Friday, January 28, 2011

Simplicity is ... loving your customer

Let me be clear I love the new technology. I love e mail. I love the internet. I believe it’s wonderful to be living through this time of massive change in communications.

BUT …… if you want evidence that small is beautiful and big is ugly in our brave new technological world …. This is classic.

I discovered Mozilla Firefox a couple of years ago and found it to be better than Internet Explorer as my browser.

I had no problems until about a month ago when suddenly, and for no apparent reason to me, Firefox crashed a couple of times. At first it was occasionally crashing until two weeks ago when it crashed at least 6 times a day. This week I was finding it crashed at least 10 times a day. I kept getting the same message about a crash report being submitted to Firefox and I could add my own comments.

My comments got increasingly angry until I finally lost patience two days ago and said that if someone did not respond to me this time – probably my 20th attempt to get a response - I would switch to Internet Explorer.

Nothing came back and so I switched. Explorer is working perfectly. I didn’t want to change; I was very happy with Firefox; I found it much better than Explorer when I originally changed two years ago.

What irritates me most is that Firefox doesn’t seem to employ human beings capable of answering a message and as a result I left them.

I’m really sorry about sacking Firefox but they have lost me as a customer. I often told people Firefox was a great browser; I now tell people the opposite.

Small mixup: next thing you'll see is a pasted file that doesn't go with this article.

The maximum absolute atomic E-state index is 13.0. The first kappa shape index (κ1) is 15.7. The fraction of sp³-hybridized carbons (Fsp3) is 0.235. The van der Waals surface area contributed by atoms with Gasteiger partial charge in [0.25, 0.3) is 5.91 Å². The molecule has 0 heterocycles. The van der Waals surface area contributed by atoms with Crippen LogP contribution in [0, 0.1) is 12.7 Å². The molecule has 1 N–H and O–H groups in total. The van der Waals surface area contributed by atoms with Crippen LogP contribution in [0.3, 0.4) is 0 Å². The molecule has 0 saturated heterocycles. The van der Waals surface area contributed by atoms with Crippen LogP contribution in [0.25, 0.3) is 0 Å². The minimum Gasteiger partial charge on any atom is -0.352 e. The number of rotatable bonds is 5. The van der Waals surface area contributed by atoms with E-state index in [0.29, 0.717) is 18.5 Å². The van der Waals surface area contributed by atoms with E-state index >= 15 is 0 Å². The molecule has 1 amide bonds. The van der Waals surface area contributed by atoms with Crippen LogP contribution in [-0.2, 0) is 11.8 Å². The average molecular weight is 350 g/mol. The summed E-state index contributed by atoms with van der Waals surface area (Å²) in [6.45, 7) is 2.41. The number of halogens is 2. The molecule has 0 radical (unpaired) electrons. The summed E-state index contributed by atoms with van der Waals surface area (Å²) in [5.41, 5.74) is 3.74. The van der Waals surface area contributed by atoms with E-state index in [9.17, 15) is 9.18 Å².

I really wonder about customer service in these large impersonal virtual organisations.

Customers matter whether you are a big or a small organisation. At least with a small organisation there is a good chance you can find a human being who is actually alive.

In large institutions I sometimes wonder how you go about finding someone who gives a toss about customers … or if anyone is vaguely interested in the individual …. Dream on Trevor methinks

Complexity is rife in large organisations and yet overlooking the simplicity of recognising and valuing individual needs, means running the risk of losing your loyal customers.

Oh for the Simplicity of loving your customer – why is that so hard to do?

Monday, January 24, 2011

Wheeler Wisdom!

Simplicity is my mantra and my great friend Dave Wheeler from Arkansas, US has come up with what I believe to be the best original quote in leadership that I’ve come across in all my leadership reading and studies.

Dave says the four most important words any leader can say are:

“What do you think?”

Isn’t that just brilliant? And so wonderfully simple!!

Tom Peters, the most famous management guru on the planet considers this one of the most powerful statements he has come across and that’s a massive compliment.

Take a bow Mr Wheeler Sir!

Thursday, January 20, 2011

Whose tent are you in?

When I was 16, young, innocent and naïve in the early days of my professional career in NHS management, I thought those highly paid managers must be very clever.

I heard them at meetings producing long, complicated words that seemed impressive. They spoke a complex language that I didn’t understand. I was young and felt intimidated about confessing my ignorance of some of the language. As a result I found myself trying to look ‘smart’ too. Maybe I’m the only person in the world of management who has ever done that ….. I think not.

Forty years later I’m older, still (fairly) innocent and not quite so naïve. Most of all I’m a bit more experienced of life and work. I can now confidently say that most of that mysterious language I used to think was clever and smart is in fact a false ‘barrier’ put up by many managers. This barrier is designed to confuse those folks who are not managers.